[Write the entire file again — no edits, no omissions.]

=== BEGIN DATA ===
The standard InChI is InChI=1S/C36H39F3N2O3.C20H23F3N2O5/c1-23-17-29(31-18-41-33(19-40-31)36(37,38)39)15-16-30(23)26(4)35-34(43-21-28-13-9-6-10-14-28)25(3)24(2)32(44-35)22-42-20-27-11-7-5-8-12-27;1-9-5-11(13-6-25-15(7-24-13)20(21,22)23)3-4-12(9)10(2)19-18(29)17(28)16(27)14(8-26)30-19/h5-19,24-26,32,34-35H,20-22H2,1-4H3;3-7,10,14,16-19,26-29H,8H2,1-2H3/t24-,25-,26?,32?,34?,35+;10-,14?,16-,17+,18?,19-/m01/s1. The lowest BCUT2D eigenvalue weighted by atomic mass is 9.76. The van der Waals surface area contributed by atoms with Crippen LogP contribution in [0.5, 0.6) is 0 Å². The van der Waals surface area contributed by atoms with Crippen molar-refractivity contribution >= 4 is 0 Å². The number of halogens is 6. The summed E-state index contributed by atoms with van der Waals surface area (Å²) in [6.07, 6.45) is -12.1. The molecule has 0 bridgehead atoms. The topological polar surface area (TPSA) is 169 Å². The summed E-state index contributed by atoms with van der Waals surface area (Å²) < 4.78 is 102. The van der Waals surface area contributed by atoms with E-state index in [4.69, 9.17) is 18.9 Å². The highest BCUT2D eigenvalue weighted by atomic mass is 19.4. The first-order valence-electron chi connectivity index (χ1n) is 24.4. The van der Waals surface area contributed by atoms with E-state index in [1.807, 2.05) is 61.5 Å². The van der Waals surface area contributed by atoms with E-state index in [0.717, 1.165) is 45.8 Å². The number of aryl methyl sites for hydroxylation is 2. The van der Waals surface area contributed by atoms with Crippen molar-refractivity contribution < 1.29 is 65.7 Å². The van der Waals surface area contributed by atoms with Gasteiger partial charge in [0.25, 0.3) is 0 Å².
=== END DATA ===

The standard InChI is InChI=1S/C36H39F3N2O3.C20H23F3N2O5/c1-23-17-29(31-18-41-33(19-40-31)36(37,38)39)15-16-30(23)26(4)35-34(43-21-28-13-9-6-10-14-28)25(3)24(2)32(44-35)22-42-20-27-11-7-5-8-12-27;1-9-5-11(13-6-25-15(7-24-13)20(21,22)23)3-4-12(9)10(2)19-18(29)17(28)16(27)14(8-26)30-19/h5-19,24-26,32,34-35H,20-22H2,1-4H3;3-7,10,14,16-19,26-29H,8H2,1-2H3/t24-,25-,26?,32?,34?,35+;10-,14?,16-,17+,18?,19-/m01/s1. The lowest BCUT2D eigenvalue weighted by atomic mass is 9.76. The van der Waals surface area contributed by atoms with Crippen LogP contribution in [0.5, 0.6) is 0 Å². The van der Waals surface area contributed by atoms with Crippen molar-refractivity contribution >= 4 is 0 Å². The number of halogens is 6. The summed E-state index contributed by atoms with van der Waals surface area (Å²) in [6.07, 6.45) is -12.1. The molecule has 0 bridgehead atoms. The topological polar surface area (TPSA) is 169 Å². The summed E-state index contributed by atoms with van der Waals surface area (Å²) < 4.78 is 102. The van der Waals surface area contributed by atoms with E-state index in [4.69, 9.17) is 18.9 Å². The highest BCUT2D eigenvalue weighted by atomic mass is 19.4. The first-order valence-electron chi connectivity index (χ1n) is 24.4. The van der Waals surface area contributed by atoms with E-state index in [1.807, 2.05) is 61.5 Å². The van der Waals surface area contributed by atoms with E-state index in [0.717, 1.165) is 45.8 Å². The number of aryl methyl sites for hydroxylation is 2. The van der Waals surface area contributed by atoms with Crippen molar-refractivity contribution < 1.29 is 65.7 Å². The van der Waals surface area contributed by atoms with Gasteiger partial charge in [0.25, 0.3) is 0 Å².